When Burk followed up to ask where she was, she didn’t respond.

Do work for free

This was the most common “insulting request” response I heard. It aggravates everyone. Unless you’re a non-profit or you’re asking a close friend to do you a favor when you’re starting out, don’t ever ask someone to do work for you for free.

12. We want to pay everyone else except you

Dave (The WireMan) Maskin is a live event artist, who creates interesting personalized sculptures out of wire. Recently someone asked Maskin to come do a gig in NYC free of charge at a very elaborate function. The requester tried to ameliorate the lack of funds by explaining, “There will be lots of lawyers there.”

“Are the caterers, 12-piece band, and the very posh event space offering their services for free,” asked Maskin.

“Of course not,” said the requester.

Maskin declined the gig and the potentially free legal advice.

13. We’re not a charity, but…

Executive consultant Martin Thomas (@tiniuae) has been asked to work for about 1/3 of his fee on the basis of “we do a lot of charity work.”

Thomas’ response, “So do I; but not for big multi-national corporations!”

14. Ads cost money, bloggers are free, right?

Blogger Candice Broom has been approached multiple times a day by paid “social media experts” with the request to “share this information with your readers” for free.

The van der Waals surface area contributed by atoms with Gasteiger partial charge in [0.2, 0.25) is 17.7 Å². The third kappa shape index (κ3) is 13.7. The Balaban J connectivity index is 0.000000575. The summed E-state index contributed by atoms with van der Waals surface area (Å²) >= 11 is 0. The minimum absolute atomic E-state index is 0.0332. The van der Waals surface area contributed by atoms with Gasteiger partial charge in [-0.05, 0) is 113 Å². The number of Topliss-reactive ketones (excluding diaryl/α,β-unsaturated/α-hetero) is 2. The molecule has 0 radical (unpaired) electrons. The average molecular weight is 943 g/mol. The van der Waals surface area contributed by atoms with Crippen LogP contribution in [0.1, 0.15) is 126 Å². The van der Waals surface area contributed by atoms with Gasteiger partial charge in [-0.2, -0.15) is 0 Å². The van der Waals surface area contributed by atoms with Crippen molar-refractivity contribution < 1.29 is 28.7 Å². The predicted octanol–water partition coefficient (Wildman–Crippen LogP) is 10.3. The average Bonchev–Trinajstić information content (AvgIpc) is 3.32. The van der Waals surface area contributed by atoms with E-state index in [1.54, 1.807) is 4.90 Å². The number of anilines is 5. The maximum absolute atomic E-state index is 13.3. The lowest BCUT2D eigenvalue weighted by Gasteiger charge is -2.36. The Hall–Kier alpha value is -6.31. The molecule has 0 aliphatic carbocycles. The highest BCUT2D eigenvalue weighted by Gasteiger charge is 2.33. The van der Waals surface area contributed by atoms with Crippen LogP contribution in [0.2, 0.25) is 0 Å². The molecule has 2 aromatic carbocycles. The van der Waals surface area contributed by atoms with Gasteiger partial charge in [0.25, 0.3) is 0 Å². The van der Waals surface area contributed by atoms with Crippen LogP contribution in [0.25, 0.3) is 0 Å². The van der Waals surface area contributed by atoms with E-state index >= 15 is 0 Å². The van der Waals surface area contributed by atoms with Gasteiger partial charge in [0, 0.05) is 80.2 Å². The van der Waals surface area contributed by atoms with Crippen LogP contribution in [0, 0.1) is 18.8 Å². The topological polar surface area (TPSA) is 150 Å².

This aggravates me to no end. I’ve had this happen to me multiple times as well, and most notably from one of the most well known social media experts. Read the two part tale (“Hey PR, bloggers are not tools to be used” and “UPDATE: Bad PR experience story. PR firm’s client is obtuse”).

15. But we’ll say really nice things about you

Digital marketing and media relations expert Jaime Palmucci turned down one potential client who wanted her to discount her rates in exchange for them talking about how wonderful she was on their website. Palmucci had access to their site analytics and knew with certainty that the only visitors were the very rare person using their outdated product or family members.

Now that you’ve done the work, we don’t want to pay

16. If I can’t make up my mind, I shouldn’t have to pay

Christopher Mitchell’s (@devilblue82) client couldn’t make a decision. After endless back and forth changes, the client ultimately asked, “Could you not charge for this because it took so long?”

17. I thought that was included in the price

Aforementioned Scott Byorum had a situation where a client thought an add-on service was included with the basic service, even though it was clearly noted on the order form and in the contract that it wasn’t. That didn’t stop the client from requesting that the add-on be included for free on the past 189 orders. For future submissions the client promised they would “remember” to order the add-on with the basic service.